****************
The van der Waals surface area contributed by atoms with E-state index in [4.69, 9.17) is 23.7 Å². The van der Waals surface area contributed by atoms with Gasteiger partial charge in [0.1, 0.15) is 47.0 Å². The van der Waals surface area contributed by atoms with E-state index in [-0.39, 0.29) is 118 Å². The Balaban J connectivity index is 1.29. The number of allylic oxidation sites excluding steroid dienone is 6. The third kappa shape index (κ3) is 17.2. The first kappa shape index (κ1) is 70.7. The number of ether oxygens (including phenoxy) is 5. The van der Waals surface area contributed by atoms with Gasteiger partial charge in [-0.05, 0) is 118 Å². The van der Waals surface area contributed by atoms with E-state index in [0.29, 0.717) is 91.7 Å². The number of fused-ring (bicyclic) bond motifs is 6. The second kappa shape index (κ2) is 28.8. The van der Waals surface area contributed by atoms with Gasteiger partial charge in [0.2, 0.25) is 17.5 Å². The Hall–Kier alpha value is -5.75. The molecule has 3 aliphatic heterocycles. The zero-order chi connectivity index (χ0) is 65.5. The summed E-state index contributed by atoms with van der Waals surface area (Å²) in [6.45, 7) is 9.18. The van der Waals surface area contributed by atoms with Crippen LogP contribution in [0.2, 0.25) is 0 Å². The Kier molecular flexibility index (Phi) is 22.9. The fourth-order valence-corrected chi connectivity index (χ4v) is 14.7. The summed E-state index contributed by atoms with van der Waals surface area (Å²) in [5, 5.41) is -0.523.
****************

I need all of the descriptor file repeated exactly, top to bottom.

The van der Waals surface area contributed by atoms with E-state index in [4.69, 9.17) is 23.7 Å². The van der Waals surface area contributed by atoms with Gasteiger partial charge in [0.1, 0.15) is 47.0 Å². The van der Waals surface area contributed by atoms with E-state index in [-0.39, 0.29) is 118 Å². The Balaban J connectivity index is 1.29. The number of allylic oxidation sites excluding steroid dienone is 6. The third kappa shape index (κ3) is 17.2. The first kappa shape index (κ1) is 70.7. The number of ether oxygens (including phenoxy) is 5. The van der Waals surface area contributed by atoms with Gasteiger partial charge in [-0.05, 0) is 118 Å². The van der Waals surface area contributed by atoms with E-state index in [0.29, 0.717) is 91.7 Å². The number of fused-ring (bicyclic) bond motifs is 6. The second kappa shape index (κ2) is 28.8. The van der Waals surface area contributed by atoms with Gasteiger partial charge in [0.2, 0.25) is 17.5 Å². The Hall–Kier alpha value is -5.75. The molecule has 3 aliphatic heterocycles. The zero-order chi connectivity index (χ0) is 65.5. The summed E-state index contributed by atoms with van der Waals surface area (Å²) in [6.45, 7) is 9.18. The van der Waals surface area contributed by atoms with Crippen LogP contribution in [0.2, 0.25) is 0 Å². The Kier molecular flexibility index (Phi) is 22.9. The fourth-order valence-corrected chi connectivity index (χ4v) is 14.7. The summed E-state index contributed by atoms with van der Waals surface area (Å²) in [5, 5.41) is -0.523.